vi-admin password reset on a vMA 5


With vSphere 5 came a new version of the vSphere Management Assistant (from now on: vMA 5). For more information on deploying and using the vMA 5, please read the “vSphere Management Assistant Guide”.

Previous versions of the vMA 5 were based on a CentOS 5.3 release. This new version is based on SUSE Linux Enterprise Server 11 SP1 and has besides the traditional console, the familiar Web GUI, also be found on other VMware appliances.

On the vMA 5, the root account has been disabled, instead, the vi-admin account can perform the administrative operations. In case you have forgotten vi-admin’s password, you need to boot the vMA in single user mode and reset the password. In vMA 5, this procedure has changed a bit.

In this post I will present the complete procedure.

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What is behind my https://vCenterServer ?


Hello and welcome. I expect that most readers of this post use their vSphere Client to connect to their vCenter Server and perform their daily business. You will probably know that the vCenter Server runs a web server, but do you know that the vCenter Server and also an ESXi host do have a few surprising and useful features?

Let us start and point our (supported) browser of choice to our vCenter Server. In the opening window, VMware presents a comprehensive summary. At this point, I have to admit, in most cases I finished reading at “vSphere Documentation”.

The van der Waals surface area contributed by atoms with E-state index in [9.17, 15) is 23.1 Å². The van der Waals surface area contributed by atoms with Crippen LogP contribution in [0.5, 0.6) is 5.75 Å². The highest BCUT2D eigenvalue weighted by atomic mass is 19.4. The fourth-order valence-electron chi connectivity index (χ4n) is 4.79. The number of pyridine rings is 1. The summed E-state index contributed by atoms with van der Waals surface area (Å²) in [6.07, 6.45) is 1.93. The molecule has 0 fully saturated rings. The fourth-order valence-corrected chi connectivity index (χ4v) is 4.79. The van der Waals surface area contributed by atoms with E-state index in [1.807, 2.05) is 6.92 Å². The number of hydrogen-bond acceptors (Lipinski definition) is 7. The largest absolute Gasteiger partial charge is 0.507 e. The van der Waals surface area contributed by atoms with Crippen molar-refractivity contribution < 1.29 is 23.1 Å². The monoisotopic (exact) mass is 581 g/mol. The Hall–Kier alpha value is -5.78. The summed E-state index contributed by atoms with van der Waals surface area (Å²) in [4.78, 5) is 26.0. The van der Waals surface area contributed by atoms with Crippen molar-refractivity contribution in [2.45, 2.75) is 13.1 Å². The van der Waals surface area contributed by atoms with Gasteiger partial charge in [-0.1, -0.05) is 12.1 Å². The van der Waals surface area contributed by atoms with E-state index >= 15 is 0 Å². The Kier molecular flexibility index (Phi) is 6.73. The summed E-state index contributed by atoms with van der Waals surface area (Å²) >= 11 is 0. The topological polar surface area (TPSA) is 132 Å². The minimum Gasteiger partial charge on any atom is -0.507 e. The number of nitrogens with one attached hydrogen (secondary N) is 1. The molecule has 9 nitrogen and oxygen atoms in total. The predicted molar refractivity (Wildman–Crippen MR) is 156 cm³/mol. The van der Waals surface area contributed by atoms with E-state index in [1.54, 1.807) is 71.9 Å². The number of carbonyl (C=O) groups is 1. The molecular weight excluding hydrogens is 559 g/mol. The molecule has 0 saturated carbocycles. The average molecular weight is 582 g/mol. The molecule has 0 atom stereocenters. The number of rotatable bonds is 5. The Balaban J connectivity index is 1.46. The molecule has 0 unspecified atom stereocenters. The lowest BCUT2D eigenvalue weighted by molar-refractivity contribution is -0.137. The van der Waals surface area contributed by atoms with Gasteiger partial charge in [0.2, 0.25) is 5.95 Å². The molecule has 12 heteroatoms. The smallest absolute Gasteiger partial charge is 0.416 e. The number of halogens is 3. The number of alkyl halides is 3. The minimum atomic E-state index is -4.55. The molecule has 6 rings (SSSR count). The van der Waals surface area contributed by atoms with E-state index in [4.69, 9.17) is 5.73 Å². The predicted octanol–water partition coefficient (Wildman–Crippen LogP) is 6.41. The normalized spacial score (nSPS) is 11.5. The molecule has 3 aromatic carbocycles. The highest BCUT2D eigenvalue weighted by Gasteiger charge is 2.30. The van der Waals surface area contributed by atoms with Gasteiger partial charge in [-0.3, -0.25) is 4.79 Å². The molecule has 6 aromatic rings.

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VMware vCenter Server IP address change


Recently, I have introduced a Cisco SG 300 switch in my home lab and with that the possibility to create VLANs. In the new network design, the vCenter Server was moved into a new management network. As a result, I needed to change the vCenter Server’s IP address.
It is home lab, so it is a full featured vCenter Server with options like: vSphere Update Manager, Auto Deploy, Syslog Collector and Dump Collector.

After changing the IP address, the first step was to rejoin the server to the Windows Domain and watch the result. This is what I got:

  • ESXi hosts were disconnected. This was expected because the ESXi servers Management Interfaces has also been changed and were placed in the new Management network;
  • No more vSphere Update Manager;
  • No more Auto Deploy;
  • No more Syslog- and Dump Collector.

For a moment, I considered rebuilding the vCenter Server from scratch. On the other hand, I was curious to find out if this issue could be resolved.

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